T.S. Claudette nears Florida Panhandle

| August 16, 2009

Chris Dolce, Lead Meteorologist, The Weather Channel
Aug. 16, 2009 5:41 pm ET

ATLANTIC

An area of low pressure off of Florida's West Coast that became Tropical Depression Four early this morning has been upgraded to Tropical Storm Claudette.

As of 5 p.m. Sunday afternoon, Claudette was located about 40 miles wet-southwest of Apalachicola, Florida. The system is forecast to make landfall this evening.

Tropical storm warnings extend from the Alabama/Florida border eastward to the Suwannee River, Florida.

Gusty winds and heavy rain, which may trigger some flash flooding, are the main threats. Three to six inches are possible in the Florida Panhandle and adjacent portions of southern Alabama. Locally heavier amounts are possible especially along and just east of where the center of circulation tracks.

Elsewhere in the Atlantic, there are one tropical depression and one tropical storm: Ana and Bill.

Now Tropical Depression Ana (35 mile per hour winds) and is located 170 miles east of Dominica in the northern Leeward Islands.

Ana is struggling in a dry environment at this time as it races westward. The forecast is for Ana remain a tropical depression as it heads through the Leeward Islands and toward Puerto Rico. In fact, Ana could remain a tropical depression through most all of its journey through the northern Caribbean.

In the short term, expect increased rain and some gusty winds over portions of the northeast Caribbean Islands through Monday.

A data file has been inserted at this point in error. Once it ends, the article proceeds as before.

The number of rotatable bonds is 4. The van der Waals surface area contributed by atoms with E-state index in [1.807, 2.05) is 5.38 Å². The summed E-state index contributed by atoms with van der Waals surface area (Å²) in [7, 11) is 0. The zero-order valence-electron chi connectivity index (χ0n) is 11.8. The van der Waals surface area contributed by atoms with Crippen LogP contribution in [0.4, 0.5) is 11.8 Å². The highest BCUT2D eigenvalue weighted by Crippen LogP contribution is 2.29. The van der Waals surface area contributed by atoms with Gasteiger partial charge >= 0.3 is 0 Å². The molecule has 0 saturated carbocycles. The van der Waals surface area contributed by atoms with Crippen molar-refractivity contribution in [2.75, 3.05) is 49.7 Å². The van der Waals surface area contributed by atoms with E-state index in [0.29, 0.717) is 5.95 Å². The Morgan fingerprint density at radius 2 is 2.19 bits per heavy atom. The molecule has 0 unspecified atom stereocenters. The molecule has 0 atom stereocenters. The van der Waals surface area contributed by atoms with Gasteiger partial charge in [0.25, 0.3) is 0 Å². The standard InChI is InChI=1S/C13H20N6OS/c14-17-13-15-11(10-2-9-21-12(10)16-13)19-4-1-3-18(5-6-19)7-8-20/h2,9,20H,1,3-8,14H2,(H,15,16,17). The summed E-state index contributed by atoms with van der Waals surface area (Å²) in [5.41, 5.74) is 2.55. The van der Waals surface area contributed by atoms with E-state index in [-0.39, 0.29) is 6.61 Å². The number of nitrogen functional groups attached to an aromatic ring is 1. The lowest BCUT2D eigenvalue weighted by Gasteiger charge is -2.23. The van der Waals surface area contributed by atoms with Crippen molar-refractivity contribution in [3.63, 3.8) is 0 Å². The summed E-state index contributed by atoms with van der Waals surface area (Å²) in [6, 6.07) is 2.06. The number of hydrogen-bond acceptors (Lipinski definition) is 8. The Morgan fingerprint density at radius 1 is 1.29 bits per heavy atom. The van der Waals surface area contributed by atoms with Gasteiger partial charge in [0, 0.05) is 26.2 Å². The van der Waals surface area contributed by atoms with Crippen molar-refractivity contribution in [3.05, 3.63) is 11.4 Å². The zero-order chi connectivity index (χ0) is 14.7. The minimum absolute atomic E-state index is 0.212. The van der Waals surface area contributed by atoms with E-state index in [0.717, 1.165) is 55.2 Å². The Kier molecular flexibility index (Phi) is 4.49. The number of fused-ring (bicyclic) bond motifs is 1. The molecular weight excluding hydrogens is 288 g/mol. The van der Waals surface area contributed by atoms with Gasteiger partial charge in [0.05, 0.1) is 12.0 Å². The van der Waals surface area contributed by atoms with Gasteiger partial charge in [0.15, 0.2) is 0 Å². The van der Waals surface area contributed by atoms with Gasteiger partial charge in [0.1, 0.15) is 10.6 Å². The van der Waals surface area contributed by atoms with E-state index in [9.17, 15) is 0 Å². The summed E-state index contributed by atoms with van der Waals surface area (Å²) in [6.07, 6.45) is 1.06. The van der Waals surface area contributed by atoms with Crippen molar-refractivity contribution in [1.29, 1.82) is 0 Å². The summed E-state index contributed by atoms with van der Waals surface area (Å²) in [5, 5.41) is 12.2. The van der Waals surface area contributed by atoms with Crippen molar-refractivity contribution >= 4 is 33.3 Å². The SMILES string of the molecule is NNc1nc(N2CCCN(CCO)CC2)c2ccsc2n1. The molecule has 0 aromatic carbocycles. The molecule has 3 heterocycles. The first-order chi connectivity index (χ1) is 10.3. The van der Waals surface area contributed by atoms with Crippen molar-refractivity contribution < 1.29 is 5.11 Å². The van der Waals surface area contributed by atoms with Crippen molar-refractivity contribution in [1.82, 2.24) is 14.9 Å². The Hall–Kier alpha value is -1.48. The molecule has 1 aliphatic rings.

Tropical storm watches are in effect for Puerto Rico, the U.S. Virgin Islands, and the rest of the northern Leeward Islands.

Tropical Storm Bill became the 2nd named storm of the Atlantic Hurricane Season on Saturday, forming in the Eastern Atlantic east of Tropical Storm Ana. Bill is currently located about 1440 miles east of the Lesser Antilles, and has top sustained winds near 65 miles per hour.

Tropical Storm Bill is forecast to move west-northwest through the open tropical Atlantic over the next few days while steadily gaining strength. If fact, Bill may be a major hurricane (category three or higher) by midweek.

The current forecast track calls for Bill to miss the Leeward Islands and Puerto Rico to the north. However, these areas should still monitor this systems progress over the next several days due to the uncertainty in forecasts farther out in time.

EASTERN PACIFIC

Guillermo rapidly strengthened overnight Friday night into early Saturday and became a Category 3 hurricane with winds of 125 mph near the center of circulation. Guillermo has now weakened some back to a Category 1 with 85 mph top winds.

It is located 995 miles east of Hilo, Hawaii, while continuing to move west-northwest.

Environmental conditions are forecast to become less favorable over the next couple of days, and therefore it should soon begin a weakening trend.

Guillermo is not expected to threaten any land.
 

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